Mnookin: Collaborative Farming

Jul 5, 2017

Janet and Jay Bailey, of Fair Winds Farm in Brattleboro, have operated a diversified horse-powered family farm for more than 40 years. The farm’s previous owner had donated the land to Earthbridge Community Land Trust, who later leased the land to the Baileys. In 2011, looking toward aging but wanting to ensure this land continue to be farmed, they formed an untraditional partnership.

After a trial run, the Baileys transferred their lease to Jesse Kayan and Caitlin Burlett, who then sub-leased half of that land back to Janet and Jay for the rest of their lives.

Jesse and Caitlin, then in their late-twenties, were farmers deeply committed to the same guiding principles of building the soil, growing food for local families, and leaving the land in even better shape than they’d found it. This unique partnership made farmland affordable to the next generation of farmers, and enabled older farmers to stay on their land and share their skills.

Jesse and Caitlin have named their new venture Wild Carrot Farm, which they tend with their three-year-old daughter by their side. They follow a diversified approach, using organic principles to grow vegetables, pork, chicken, and turkey. Their food is for sale at their farm-stand and through summer and winter CSA shares. And in an effort to make their food accessible to everyone, they offer scholarships through the Northeast Organic Farming Association of Vermont.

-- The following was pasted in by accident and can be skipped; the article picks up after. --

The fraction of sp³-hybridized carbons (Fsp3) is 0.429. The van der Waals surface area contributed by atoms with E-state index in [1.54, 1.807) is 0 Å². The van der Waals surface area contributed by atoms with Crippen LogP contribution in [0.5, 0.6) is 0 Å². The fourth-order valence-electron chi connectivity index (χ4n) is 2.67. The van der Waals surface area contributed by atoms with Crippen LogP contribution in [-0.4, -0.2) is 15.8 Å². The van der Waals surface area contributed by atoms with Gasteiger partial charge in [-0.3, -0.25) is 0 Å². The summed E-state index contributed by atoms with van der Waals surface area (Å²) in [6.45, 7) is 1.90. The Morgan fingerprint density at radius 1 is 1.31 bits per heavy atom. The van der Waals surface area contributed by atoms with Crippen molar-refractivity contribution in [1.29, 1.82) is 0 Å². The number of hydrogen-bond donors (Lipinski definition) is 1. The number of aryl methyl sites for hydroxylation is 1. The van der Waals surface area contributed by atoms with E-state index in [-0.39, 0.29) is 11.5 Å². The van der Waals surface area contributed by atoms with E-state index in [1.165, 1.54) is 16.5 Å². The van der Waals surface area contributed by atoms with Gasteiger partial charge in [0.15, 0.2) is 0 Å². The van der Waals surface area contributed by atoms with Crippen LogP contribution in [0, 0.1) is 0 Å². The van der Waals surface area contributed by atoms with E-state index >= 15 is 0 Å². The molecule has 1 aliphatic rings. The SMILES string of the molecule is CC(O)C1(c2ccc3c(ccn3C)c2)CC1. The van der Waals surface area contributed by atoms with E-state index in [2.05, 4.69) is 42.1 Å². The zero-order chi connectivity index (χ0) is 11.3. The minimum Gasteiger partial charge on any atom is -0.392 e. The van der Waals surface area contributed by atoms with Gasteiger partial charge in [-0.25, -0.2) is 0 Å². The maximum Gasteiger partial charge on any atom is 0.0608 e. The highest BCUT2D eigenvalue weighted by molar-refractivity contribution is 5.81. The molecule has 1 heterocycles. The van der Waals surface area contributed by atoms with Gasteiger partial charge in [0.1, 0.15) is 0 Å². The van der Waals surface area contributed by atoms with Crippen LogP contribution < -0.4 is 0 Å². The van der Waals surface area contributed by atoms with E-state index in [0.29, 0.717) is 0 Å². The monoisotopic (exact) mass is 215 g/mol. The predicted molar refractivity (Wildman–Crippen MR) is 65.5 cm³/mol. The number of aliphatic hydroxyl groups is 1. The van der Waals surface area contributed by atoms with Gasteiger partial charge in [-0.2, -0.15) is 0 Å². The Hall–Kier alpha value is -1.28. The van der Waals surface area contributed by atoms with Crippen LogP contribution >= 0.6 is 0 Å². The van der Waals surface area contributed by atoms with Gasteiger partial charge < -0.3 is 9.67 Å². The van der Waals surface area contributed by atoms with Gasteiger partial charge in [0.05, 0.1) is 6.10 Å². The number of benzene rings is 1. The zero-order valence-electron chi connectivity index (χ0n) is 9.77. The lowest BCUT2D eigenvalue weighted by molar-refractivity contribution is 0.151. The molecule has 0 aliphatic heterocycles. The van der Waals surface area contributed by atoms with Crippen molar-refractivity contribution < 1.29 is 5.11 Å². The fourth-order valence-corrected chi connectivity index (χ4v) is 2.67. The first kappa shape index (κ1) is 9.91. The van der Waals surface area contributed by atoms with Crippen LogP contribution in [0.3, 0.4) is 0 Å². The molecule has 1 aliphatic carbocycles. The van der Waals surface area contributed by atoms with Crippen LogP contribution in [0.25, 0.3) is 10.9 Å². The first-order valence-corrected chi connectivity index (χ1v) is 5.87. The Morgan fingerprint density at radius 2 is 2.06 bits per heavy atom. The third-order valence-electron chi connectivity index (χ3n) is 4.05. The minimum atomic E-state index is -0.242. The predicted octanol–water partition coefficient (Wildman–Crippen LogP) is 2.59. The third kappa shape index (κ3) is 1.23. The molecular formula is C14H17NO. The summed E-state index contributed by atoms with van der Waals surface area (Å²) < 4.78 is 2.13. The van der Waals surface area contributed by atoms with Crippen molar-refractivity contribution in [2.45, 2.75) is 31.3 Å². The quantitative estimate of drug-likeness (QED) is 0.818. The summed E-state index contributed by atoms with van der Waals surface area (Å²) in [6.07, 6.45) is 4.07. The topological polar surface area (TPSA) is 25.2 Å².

Under the Bailey’s tutelage, they’ve also learned how to power their farm with draft horses - in fact, horses do nearly 90% of the field work, including haying, cultivating, plowing, harrowing, and harvesting. This practice reduces their dependence on fossil fuels and complements their efforts to remove carbon from the atmosphere and store it in the soil, a solution to climate change that’s gaining traction in Vermont.

Jesse and Caitlin also rent housing space to Jonah Mossberg, another example of the changing face of Vermont agriculture. Jonah, who’s 31, moved to Vermont to farm because he wanted to be in a place with affordable land prices that also had radical, queer, and farming communities. Until he can buy farmland, he keeps bees and teaches youth at a nearby educational farm.

My own young family loves to visit this joint farm. From picking strawberries to enjoying a sleigh ride, this intergenerational collaboration feels to us like a link both to the past and future of Vermont farming.